So I was pleased when given the opportunity to have a brief interview with the author of The Ambassador’s Daughter, Pam Jenoff. Her latest novel is set in Paris, 1919. I’ve always been fascinated by WWII but have wanted to learn more about what led up to the actual start of the war so soon after WWI. In The Ambassador’s Daughter, the world’s leaders have gathered to rebuild from the ashes of the Great War. But for one woman, the city of Light harbors dark secrets and dangerous liaisons, for which many could pay dearly.
What was your favorite subject at school and why?
History and international affairs. My imagination has always been triggered by far away lands.
Who has been the biggest influence on your work?
When I first became serious about writing, I took a class with a writing instructor named Janet Benton and I participated in her workshop for several years. She, along with my wonderful agent Scott Hoffman and gifted editor, Susan Swinwood, have had a significant impact on my work.
What one thing would you like to learn how to do?
Have a beautiful home. I have no flair for decorating and no time to clean, but I would enjoy the aesthetics.
Do you get writer’s block? If you do, how do you conquer it?
I’m not sure I believe in writers block. There are times where my energy or inspiration is low, but to me this is a job so I still put my butt in the chair and write something. It’s all about finding what inspires you – fear or desire or whatever – and harnessing that.
What’s the most important thing you have learned from your characters?
My characters have given me a deep appreciation for the gray areas in people – that no one is as good or bad as they’re made out to be. It’s a lesson I learned from my years living in Europe working on issues related to the war and I try to develop it in all of my books.
About the Author
Pam Jenoff was born in Maryland and raised outside Philadelphia. She attended George Washington University in Washington, D.C., and Cambridge University in England. Upon receiving her master’s in history from Cambridge, she accepted an appointment as Special Assistant to the Secretary of the Army. The position provided a unique opportunity to witness and participate in operations at the most senior levels of government, including helping the families of the Pan Am Flight 103 victims secure their memorial at Arlington National Cemetery, observing recovery efforts at the site of the Oklahoma City bombing and attending ceremonies to commemorate the fiftieth anniversary of World War II at sites such as Bastogne and Corregidor.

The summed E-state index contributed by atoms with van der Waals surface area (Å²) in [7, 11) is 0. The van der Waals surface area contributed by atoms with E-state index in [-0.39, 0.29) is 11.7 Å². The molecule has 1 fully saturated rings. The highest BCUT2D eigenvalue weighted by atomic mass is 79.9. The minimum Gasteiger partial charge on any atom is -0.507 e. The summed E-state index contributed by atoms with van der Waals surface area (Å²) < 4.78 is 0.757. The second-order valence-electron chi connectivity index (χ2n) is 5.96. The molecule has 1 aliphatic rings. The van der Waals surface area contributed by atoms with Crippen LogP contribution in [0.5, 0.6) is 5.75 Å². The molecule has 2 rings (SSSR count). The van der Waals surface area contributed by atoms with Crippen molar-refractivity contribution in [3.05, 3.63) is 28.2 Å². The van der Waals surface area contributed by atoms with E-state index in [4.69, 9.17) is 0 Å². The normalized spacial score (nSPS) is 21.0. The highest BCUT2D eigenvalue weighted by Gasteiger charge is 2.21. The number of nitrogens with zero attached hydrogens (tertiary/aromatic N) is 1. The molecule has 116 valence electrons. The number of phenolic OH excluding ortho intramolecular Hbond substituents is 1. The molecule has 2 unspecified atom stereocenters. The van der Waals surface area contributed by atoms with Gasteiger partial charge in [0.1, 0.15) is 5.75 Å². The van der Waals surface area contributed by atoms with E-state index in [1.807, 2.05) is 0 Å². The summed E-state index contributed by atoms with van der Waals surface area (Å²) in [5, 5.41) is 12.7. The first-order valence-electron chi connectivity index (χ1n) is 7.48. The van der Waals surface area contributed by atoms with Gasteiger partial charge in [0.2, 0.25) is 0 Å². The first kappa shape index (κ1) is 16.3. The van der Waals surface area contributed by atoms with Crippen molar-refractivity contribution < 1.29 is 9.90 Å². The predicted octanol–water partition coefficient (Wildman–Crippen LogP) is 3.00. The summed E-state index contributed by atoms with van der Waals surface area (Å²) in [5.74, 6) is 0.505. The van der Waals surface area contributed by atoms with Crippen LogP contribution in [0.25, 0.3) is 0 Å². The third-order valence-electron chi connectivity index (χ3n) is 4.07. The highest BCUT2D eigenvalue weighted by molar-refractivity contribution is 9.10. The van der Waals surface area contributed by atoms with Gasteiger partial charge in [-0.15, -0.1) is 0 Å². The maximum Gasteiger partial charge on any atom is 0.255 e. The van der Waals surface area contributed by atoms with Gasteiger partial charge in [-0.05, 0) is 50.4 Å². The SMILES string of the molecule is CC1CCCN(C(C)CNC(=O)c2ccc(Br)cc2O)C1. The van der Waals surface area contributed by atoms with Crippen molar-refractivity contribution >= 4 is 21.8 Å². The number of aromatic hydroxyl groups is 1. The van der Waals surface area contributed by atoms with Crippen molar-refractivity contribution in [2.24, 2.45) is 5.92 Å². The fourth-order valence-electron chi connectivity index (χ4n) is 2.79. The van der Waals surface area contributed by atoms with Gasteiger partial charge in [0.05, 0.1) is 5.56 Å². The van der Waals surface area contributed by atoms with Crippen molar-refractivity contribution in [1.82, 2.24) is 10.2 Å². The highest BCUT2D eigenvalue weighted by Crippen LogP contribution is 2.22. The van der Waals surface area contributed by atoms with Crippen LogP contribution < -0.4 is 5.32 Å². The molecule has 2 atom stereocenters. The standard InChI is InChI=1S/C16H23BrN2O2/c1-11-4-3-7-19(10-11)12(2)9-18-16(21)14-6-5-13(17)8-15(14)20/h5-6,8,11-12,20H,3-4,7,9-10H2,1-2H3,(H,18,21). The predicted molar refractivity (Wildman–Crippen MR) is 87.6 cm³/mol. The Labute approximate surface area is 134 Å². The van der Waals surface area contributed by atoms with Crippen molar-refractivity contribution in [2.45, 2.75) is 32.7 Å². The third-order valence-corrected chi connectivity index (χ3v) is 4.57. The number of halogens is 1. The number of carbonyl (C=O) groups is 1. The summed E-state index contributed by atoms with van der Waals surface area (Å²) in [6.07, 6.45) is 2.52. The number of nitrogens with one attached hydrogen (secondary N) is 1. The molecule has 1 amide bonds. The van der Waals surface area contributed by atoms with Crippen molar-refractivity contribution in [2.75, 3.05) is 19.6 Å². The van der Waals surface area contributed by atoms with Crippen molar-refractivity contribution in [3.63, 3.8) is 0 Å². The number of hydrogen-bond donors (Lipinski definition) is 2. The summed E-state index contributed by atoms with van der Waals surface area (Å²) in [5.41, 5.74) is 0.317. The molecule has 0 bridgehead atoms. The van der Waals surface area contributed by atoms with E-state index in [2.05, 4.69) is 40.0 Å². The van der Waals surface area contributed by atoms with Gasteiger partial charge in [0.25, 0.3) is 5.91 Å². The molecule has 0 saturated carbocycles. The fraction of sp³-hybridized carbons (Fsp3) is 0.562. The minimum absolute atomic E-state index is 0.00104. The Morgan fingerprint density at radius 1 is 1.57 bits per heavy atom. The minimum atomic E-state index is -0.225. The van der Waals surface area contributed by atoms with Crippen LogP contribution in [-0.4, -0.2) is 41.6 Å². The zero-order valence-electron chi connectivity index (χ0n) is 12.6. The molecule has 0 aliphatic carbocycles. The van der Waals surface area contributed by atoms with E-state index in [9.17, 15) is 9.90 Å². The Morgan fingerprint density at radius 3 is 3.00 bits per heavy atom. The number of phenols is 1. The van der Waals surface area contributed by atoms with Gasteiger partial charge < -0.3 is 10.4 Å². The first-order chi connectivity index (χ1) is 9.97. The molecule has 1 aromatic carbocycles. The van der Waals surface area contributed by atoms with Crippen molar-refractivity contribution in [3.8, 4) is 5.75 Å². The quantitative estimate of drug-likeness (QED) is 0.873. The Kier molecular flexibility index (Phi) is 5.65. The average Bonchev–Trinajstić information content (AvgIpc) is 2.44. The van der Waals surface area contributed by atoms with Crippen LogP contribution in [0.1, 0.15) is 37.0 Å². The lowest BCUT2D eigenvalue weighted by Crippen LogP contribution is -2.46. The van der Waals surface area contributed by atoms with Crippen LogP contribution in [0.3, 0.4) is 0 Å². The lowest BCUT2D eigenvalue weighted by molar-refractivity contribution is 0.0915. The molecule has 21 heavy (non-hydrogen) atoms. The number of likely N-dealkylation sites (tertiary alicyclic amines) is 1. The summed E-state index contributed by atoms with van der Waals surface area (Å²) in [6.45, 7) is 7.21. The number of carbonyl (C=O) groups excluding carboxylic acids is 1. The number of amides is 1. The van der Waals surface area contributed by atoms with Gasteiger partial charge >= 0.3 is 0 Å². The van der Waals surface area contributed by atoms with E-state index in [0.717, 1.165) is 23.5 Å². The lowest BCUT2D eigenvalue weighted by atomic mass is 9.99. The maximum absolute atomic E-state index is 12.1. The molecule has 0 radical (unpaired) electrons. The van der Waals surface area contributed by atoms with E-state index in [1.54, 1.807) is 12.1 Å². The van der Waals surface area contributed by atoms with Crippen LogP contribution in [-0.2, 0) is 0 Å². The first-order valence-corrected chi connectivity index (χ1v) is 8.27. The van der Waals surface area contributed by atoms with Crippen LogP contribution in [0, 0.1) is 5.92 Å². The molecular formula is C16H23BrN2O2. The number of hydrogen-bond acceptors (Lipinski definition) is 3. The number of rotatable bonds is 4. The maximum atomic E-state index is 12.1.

Following her work at the Pentagon, Pam moved to the State Department. In 1996 she was assigned to the U.S. Consulate in Krakow, Poland. It was during this period that Pam developed her expertise in Polish-Jewish relations and the Holocaust. Working on matters such as preservation of Auschwitz and the restitution of Jewish property in Poland, Pam developed close relations with the surviving Jewish community.
Pam left the Foreign Service in 1998 to attend law school and graduated from the University of Pennsylvania. She worked for several years as a labor and employment attorney both at a firm and in-house in Philadelphia and now teaches law school at Rutgers.
Pam is the author of The Kommandant’s Girl, which was an international bestseller and nominated for a Quill award, as well as The Diplomat’s Wife, Almost Home, A Hidden Affair and The Things We Cherished. She lives outside Philadelphia with her husband and three children.To learn more about the author please visit her site. Connect on Facebook
It is with many many thanks that I have one copy available to giveaway from Meryl Moss Media Relations, Inc. To enter, please leave a comment. With this fancy WordPress plugin I have, a random entry will be chosen on February 10th. Entries will be accepted through 11:59 pm EST on February 9th, 2013. Please only U.S. and Canadian residents. Best of luck!
Brought to the peace conference by her father, a German diplomat, Margot Rosenthal initially resents being trapped in the congested French capital, where she is still looked upon as the enemy. But as she contemplates returning to Berlin and a life with Stefan, the wounded fiancé she hardly knows anymore, she decides that being in Paris is not so bad after all.
Bored and torn between duty and the desire to be free, Margot strikes up unlikely alliances: with Krysia, an accomplished musician with radical acquaintances and a secret to protect; and with Georg, the handsome, damaged naval officer who gives Margot a job—and also a reason to question everything she thought she knew about where her true loyalties should lie.
Against the backdrop of one of the most significant events of the century, a delicate web of lies obscures the line between the casualties of war and of the heart, making trust a luxury that no one can afford.